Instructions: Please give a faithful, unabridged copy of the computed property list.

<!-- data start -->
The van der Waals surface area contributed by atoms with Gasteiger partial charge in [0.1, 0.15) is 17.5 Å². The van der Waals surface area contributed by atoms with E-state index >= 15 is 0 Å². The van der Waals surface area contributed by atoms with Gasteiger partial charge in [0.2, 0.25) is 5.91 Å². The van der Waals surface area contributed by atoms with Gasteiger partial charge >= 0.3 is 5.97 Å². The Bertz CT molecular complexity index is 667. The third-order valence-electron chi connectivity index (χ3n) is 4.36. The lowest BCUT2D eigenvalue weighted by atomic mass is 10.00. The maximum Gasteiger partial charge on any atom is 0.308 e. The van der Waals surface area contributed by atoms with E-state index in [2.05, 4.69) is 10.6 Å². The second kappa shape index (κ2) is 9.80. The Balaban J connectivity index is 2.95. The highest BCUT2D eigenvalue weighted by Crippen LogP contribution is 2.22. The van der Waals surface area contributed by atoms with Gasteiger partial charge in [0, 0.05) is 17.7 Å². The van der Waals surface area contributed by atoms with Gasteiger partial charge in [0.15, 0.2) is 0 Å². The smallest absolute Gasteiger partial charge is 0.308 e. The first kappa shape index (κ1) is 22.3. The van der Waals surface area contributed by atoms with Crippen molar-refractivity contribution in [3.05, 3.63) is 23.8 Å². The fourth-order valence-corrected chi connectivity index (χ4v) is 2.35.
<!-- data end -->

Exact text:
The van der Waals surface area contributed by atoms with Gasteiger partial charge in [0.1, 0.15) is 17.5 Å². The van der Waals surface area contributed by atoms with E-state index >= 15 is 0 Å². The van der Waals surface area contributed by atoms with Gasteiger partial charge in [0.2, 0.25) is 5.91 Å². The van der Waals surface area contributed by atoms with Gasteiger partial charge >= 0.3 is 5.97 Å². The Bertz CT molecular complexity index is 667. The third-order valence-electron chi connectivity index (χ3n) is 4.36. The lowest BCUT2D eigenvalue weighted by atomic mass is 10.00. The maximum Gasteiger partial charge on any atom is 0.308 e. The van der Waals surface area contributed by atoms with E-state index in [2.05, 4.69) is 10.6 Å². The second kappa shape index (κ2) is 9.80. The Balaban J connectivity index is 2.95. The highest BCUT2D eigenvalue weighted by Crippen LogP contribution is 2.22. The van der Waals surface area contributed by atoms with Gasteiger partial charge in [0, 0.05) is 17.7 Å². The van der Waals surface area contributed by atoms with Gasteiger partial charge in [0.15, 0.2) is 0 Å². The smallest absolute Gasteiger partial charge is 0.308 e. The first kappa shape index (κ1) is 22.3. The van der Waals surface area contributed by atoms with Crippen molar-refractivity contribution in [3.05, 3.63) is 23.8 Å². The fourth-order valence-corrected chi connectivity index (χ4v) is 2.35.